“Dearest,” I wrote my infant daughter five years ago, “you will probably never really understand the importance of the events unfolding in the Middle East today. You will be growing up in a world forever changed — for the better, I hope — by the revolutions rocking the Arab world.”
I was a first-time mother and had only just moved to the Middle East after years in Pakistan and Afghanistan. Beirut, my new posting, was meant to be a reprieve from the constant bad-news stories coming out of Kabul and Islamabad. So when Tunisia’s democratic uprising began sending ripples of protest around the Arab world, with Egypt’s peaceful demonstrations on Jan. 25, I was so convinced that things were looking up for the Middle East that I named my new dog Cairo.
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Two weeks later, Egypt’s longtime President, Hosni Mubarak, swore in a national address that he would never step down. I caught the next flight to Egypt. As much as I hated leaving my daughter, I believed that the showdown in Tahrir Square could only end in one of two ways: a violent Tiananmen crackdown, or victory. I had to be there.
So I traveled with a cooler in order to bring my frozen breast milk back to Beirut, and started writing my daughter a letter to explain why I wouldn’t be home to hear her first words. “Much like I cannot imagine a Middle East untouched by the seminal changes of the Iranian revolution, events here will touch off changes in the world you will probably read about in your history books,” I wrote. “So this is why I am away from you once again. Missing your first ‘hi’ and your first ‘no’ and aching to hold you in my arms.”
After dumping my bags, I rushed straight to Tahrir Square to meet up with my TIME colleague Abigail Hauslohner and get some reporting done. It was just before evening prayers, on Feb. 11, and the square was heaving. Small knots of demonstrators huddled around radios. Mubarak’s Vice President, Omar Suleiman, was due to make an announcement. Before we could even make out his words, wild cheers crackled through the crowd. Mubarak, who had controlled Egypt for almost 30 years, was stepping down.
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“Mubarak is gone.” I wrote my daughter later that night. “The people won. Not only the people, but Egyptians — a population that has been tagged (pretty much since the time of the pharaohs) as the least likely to revolt in the Middle East.” I described to her the scenes of exuberance, the sense that a new era was dawning — and her mother was in the thick of it:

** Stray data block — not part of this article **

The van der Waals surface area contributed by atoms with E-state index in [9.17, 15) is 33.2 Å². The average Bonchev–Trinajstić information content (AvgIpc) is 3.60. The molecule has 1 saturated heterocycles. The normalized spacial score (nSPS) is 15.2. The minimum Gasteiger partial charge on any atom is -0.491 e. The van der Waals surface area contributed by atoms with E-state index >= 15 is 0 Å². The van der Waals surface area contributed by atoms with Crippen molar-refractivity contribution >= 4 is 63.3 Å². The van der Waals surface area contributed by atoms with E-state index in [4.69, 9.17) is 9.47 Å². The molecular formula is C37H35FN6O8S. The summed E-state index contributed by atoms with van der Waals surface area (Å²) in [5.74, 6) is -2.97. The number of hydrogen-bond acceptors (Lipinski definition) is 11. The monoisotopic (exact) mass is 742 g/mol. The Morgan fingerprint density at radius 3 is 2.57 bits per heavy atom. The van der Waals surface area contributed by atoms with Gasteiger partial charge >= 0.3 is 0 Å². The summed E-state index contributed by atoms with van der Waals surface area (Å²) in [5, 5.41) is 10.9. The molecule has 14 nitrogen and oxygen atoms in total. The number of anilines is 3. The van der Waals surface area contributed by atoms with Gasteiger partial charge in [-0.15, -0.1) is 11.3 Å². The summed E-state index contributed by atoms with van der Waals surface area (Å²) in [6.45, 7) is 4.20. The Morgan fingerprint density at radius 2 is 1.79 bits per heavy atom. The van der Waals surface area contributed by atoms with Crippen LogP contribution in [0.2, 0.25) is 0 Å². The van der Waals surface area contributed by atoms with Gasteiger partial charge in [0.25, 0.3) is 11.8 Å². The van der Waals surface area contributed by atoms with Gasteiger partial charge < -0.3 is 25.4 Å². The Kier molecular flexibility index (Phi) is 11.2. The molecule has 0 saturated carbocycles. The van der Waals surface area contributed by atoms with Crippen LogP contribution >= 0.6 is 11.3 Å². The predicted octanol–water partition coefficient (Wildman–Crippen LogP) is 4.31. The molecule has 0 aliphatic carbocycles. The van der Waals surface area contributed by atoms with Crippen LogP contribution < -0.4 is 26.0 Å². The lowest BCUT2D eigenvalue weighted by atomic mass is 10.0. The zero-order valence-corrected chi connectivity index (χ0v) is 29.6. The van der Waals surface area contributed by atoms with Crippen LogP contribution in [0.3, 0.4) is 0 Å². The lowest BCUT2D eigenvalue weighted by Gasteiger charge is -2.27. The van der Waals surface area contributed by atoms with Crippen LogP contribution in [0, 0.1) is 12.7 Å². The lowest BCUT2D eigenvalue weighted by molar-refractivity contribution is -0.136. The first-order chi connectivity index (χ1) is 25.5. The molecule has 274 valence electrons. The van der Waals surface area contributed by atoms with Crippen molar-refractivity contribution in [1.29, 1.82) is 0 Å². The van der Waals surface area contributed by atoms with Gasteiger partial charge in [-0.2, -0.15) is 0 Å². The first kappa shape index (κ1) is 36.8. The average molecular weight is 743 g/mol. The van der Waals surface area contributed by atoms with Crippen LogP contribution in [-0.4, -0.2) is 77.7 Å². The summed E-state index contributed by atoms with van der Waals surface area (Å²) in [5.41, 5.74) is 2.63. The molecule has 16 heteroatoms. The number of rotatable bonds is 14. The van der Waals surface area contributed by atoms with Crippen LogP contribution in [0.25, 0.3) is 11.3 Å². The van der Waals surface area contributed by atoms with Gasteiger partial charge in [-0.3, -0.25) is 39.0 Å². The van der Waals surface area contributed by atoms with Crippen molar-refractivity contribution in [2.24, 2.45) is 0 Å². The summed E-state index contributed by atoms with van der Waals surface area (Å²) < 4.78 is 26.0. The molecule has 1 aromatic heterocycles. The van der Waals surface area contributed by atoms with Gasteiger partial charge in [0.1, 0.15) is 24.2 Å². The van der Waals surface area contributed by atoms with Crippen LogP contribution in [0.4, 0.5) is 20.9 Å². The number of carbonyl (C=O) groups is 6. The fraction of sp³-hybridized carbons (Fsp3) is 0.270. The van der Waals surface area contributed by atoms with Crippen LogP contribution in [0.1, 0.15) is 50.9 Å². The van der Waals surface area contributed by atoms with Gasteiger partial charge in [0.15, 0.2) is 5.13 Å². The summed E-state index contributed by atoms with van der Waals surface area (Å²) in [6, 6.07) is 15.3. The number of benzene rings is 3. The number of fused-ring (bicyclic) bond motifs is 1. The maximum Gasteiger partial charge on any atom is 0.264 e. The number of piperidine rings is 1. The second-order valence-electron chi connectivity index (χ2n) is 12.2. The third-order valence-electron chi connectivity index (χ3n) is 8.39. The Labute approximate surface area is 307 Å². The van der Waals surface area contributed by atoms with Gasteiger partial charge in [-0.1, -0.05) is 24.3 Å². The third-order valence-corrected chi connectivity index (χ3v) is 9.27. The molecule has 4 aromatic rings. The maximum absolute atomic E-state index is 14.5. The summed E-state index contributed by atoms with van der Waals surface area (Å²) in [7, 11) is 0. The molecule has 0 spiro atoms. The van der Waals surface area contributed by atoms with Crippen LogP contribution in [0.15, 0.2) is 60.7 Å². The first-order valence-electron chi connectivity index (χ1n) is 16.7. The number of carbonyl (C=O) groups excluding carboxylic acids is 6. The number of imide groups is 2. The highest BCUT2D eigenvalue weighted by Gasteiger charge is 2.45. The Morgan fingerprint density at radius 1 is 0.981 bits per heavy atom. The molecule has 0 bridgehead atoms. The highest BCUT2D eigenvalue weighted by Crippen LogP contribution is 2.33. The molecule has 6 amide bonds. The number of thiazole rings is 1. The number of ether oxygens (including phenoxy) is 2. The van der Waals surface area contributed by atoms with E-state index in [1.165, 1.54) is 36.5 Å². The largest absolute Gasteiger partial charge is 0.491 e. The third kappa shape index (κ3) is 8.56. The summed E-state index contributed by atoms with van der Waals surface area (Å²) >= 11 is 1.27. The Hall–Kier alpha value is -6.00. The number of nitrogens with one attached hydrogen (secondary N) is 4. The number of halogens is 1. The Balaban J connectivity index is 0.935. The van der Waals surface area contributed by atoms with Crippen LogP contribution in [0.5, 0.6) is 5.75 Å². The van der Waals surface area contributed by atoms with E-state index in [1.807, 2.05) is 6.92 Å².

For the next couple of days, the standard Egyptian greeting switched from “As-Salaam-Alaikum” to “Mabruk,” or “congratulations.” “There is hard work to be done,” I acknowledged in my letter. “Building a democracy is far more difficult than tearing down a dictatorship. But for a while at least, it is time to bask in the extraordinary events.”
At the time, journalists couldn’t help but think that Tunisia was only the beginning. With success in Egypt, the Arab world’s largest country, it was only a matter of time before tyranny would be a thing of the past in the Middle East. Already protests were rumbling in Bahrain, Yemen and Libya. Syria, we thought, would not be far behind.
A week later I was on a flight to Manama, the capital of the Gulf kingdom of Bahrain, and arrived just in time to see a brutal government crackdown on the Pearl Roundabout — that city’s answer to Tahrir Square. This time there was no people’s victory. That night security forces used live fire as well as tear gas, killing seven people. Photographer Yuri Kozyrev and I rushed to the hospital to be greeted by scenes of panic and mayhem. “When you meet a Bahraini,” I wrote my daughter, “you will realize just how shocking it must have been. [They were] unprepared for violence. One man told me today, ‘We are Bahrainis. We are afraid of blood.’”
My Egyptian euphoria had been pierced by the realization that people power was nothing compared to geopolitics. “More than anything,” I mused to my daughter, “Bahrain is a lesson in how to divide and conquer. The royal family pits the Sunnis against the Shi‘ites and manages to stay in power.” It took years for me to reconcile myself with the fact that Tunisia, far from the spark of a larger fire, was the outlier, the only Arab Spring protest that actually blossomed into democracy. But in those early days the hope kept me going, even as my daughter kept me circling back home. “So what’s next?” I wrote her as I waited for a flight out of Bahrain.
There was no other moment in the Arab uprisings as pure and euphoric as the night Mubarak stepped down in Egypt. The brutal crackdowns of Bahrain, the grinding agony of Yemen, the carnage of Syria and the horrors of Libya have all served as powerful antidotes to hope. Egypt’s experiences after the revolution — the election of the divisive Mohamed Morsi of the Muslim Brotherhood and the subsequent military coup — offer lessons in unintended consequences. So too does the rise of ISIS, the expansion of terrorism across northern Africa and an unprecedented global refugee crisis.
The Arab Spring will still be a part of my daughter’s history lessons, if not quite in the way I had envisioned at the time. I am still not sure if it has changed the world for better or worse — at the moment it doesn’t look like it. Perhaps those of us in Tahrir Square that night should have been a little more cynical, a little more guarded. The next time, we will be. It’s the next generation of revolutionaries, my daughter’s generation, who will be the ones to take up the mantle of hope, and make sure that this time around, the world is changed for the better.